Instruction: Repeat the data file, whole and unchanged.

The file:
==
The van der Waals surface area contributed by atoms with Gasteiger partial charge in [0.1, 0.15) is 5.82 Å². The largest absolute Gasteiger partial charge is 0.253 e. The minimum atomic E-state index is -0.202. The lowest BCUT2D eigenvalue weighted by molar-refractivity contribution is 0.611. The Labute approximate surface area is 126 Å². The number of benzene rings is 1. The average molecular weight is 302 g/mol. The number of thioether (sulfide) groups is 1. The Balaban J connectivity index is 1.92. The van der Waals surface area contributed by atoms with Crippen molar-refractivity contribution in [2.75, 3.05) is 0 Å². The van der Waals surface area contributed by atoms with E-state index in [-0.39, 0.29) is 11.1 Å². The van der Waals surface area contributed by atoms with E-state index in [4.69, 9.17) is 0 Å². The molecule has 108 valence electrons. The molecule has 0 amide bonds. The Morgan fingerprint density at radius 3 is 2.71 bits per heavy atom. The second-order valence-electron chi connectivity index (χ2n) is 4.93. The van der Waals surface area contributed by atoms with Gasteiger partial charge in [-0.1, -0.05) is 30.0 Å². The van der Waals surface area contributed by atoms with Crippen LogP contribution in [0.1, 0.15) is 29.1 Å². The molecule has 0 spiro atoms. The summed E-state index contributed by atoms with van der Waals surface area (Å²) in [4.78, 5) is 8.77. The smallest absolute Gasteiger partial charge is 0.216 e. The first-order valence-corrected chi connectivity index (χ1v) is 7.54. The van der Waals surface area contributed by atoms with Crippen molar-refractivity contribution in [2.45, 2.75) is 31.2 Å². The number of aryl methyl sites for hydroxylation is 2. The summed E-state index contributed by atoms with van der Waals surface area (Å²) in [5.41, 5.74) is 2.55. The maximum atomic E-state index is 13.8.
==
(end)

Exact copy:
The van der Waals surface area contributed by atoms with Gasteiger partial charge in [0.1, 0.15) is 5.82 Å². The largest absolute Gasteiger partial charge is 0.253 e. The minimum atomic E-state index is -0.202. The lowest BCUT2D eigenvalue weighted by molar-refractivity contribution is 0.611. The Labute approximate surface area is 126 Å². The number of benzene rings is 1. The average molecular weight is 302 g/mol. The number of thioether (sulfide) groups is 1. The Balaban J connectivity index is 1.92. The van der Waals surface area contributed by atoms with Crippen molar-refractivity contribution in [2.75, 3.05) is 0 Å². The van der Waals surface area contributed by atoms with E-state index in [-0.39, 0.29) is 11.1 Å². The van der Waals surface area contributed by atoms with E-state index in [4.69, 9.17) is 0 Å². The molecule has 108 valence electrons. The molecule has 0 amide bonds. The Morgan fingerprint density at radius 3 is 2.71 bits per heavy atom. The second-order valence-electron chi connectivity index (χ2n) is 4.93. The van der Waals surface area contributed by atoms with Gasteiger partial charge in [-0.1, -0.05) is 30.0 Å². The van der Waals surface area contributed by atoms with Crippen LogP contribution in [0.1, 0.15) is 29.1 Å². The molecule has 0 spiro atoms. The summed E-state index contributed by atoms with van der Waals surface area (Å²) in [4.78, 5) is 8.77. The smallest absolute Gasteiger partial charge is 0.216 e. The first-order valence-corrected chi connectivity index (χ1v) is 7.54. The van der Waals surface area contributed by atoms with Crippen molar-refractivity contribution in [2.45, 2.75) is 31.2 Å². The number of aryl methyl sites for hydroxylation is 2. The summed E-state index contributed by atoms with van der Waals surface area (Å²) in [5.41, 5.74) is 2.55. The maximum atomic E-state index is 13.8.